Three months after its signing, none of the sections of the Erbil-Baghdad agreement on Shingal has been implemented.
The agreement between the Kurdistan Regional Government (KRG) and the Federal Government was penned on 1 October 2020 and meant to “return stability and normalising conditions in Shingal district." It consists of three main ‘aspects’: administration, security and repopulation.
According to an exploration by KirkukNow into the matter, none of the main sections of the agreements has been entirely implemented. For example, there is no formation of a new administrative council as stipulated in the first section.
Shingal still has two different mayors. One of them is Mahma Khaleel. He belongs to the Kurdistan Democratic Party (KDP) and resides in Duhok. The other is Fahd Hamid. He lives in Shingal and functions as acting mayor.
Fahd Hamid told KirkukNow: “Officially, no step has been taken to form a new administration, which is the first section of the agreement. Whenever attempts are made to implement it, we will not become an obstacle.”
There is no wide support from the agreement from the parties in Shingal. Several protests were staged against it in the past three months.
Ali Omar Ga’bo, a deputy of the governor of Nineveh, told KirkukNow: “It was agreed that by the end of 2020 the first section of the agreement would be implemented. The plan that was prepared by the Federal Government didn’t succeed.”
He added that nothing has changed in terms of administration.
The plan that was prepared by the Federal Government didn’t succeed
The agreement was made under the auspices of the UN, after years of administrative and security wrangling in the district.
In Shingal, there are at least seven different armed entities: the paramilitary Popular Mobilization Force (Hashd al-Sha’bi); Ezidkhan Asaiysh; Shingal Resistance Units (YBŞ); Internal Police; Iraqi army; Ezidkhan Peshmerga.
Major General Tahseen al-Khaffaji, the spokesman for the Iraqi Joint Operations Command, told KirkukNow that they have started the implementation of the agreement’s stages, especially in the security aspect, which he says will play a role in returning the IDPs and repopulating the district.
The second section of the agreement stipulates that the district’s security will be assigned to the Federal Police, the National Security and Intelligence agencies. It also stipulates the recruitment of 2500 from local residents to the ‘Internal Security Forces in Shingal.’.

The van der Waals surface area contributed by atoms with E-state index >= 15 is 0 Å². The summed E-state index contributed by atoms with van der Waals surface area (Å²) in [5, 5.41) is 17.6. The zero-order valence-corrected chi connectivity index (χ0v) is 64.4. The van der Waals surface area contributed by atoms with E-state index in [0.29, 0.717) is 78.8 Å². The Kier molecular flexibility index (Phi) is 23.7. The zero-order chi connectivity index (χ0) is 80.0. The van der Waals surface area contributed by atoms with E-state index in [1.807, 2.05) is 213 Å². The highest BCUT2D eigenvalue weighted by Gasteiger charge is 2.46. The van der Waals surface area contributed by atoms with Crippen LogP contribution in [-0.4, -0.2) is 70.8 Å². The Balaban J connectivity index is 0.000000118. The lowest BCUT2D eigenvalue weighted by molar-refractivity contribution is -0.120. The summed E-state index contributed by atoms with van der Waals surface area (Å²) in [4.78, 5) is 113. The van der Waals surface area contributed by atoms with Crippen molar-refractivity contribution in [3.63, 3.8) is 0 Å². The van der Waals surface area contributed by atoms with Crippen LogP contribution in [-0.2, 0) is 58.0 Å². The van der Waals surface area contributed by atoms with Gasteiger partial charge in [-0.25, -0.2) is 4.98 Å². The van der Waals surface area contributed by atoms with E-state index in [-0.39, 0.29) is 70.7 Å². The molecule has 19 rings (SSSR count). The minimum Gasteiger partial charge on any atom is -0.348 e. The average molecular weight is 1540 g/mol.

But the district’s security has not been rearranged as stipulated in the agreement. Only a force of the Federal Police was deployed there on 19 November 2020, and they were stationed on the border areas instead of in the interior.
“No force from the Federal Police have entered Shingal [town]; they were deployed to the Iraq-Syria border, while they were supposed to be in charge of security,” Ga’bo, the deputy of the governor of Nineveh, said.
The Ezidkhan Asaiysh, which is part of the Shingal Resistance Units (YBŞ), refuse to leave Shingal town.
The Ezidkhan Asaiysh was formed after Shingal district was retaken from ISIS militants to secure the towns in the district; they number more than 1,000.
The third section of the agreement is about reconstruction in Shingal. Although several years have passed since Shingal was retaken from ISIS, most of the houses and the infrastructure still lay in ruins.
The lack of basic services and security are among the major obstacles that stand in the way of the return of the displaced Ezidis from Shingal, who constitute 30% of the total of 700,000 IDPs in Iraq’s Kurdistan Region.
According to Fahd Hamid, the acting mayor of Shingal, security is the basis for implementing the agreement. And that unless stability is not returned, the government will not be able to take other steps.
The Ezidi-majority district of Shingal is located about 120 km west of Mosul in Nineveh province. It is considered part of the disputed areas according to the Iraqi constitution.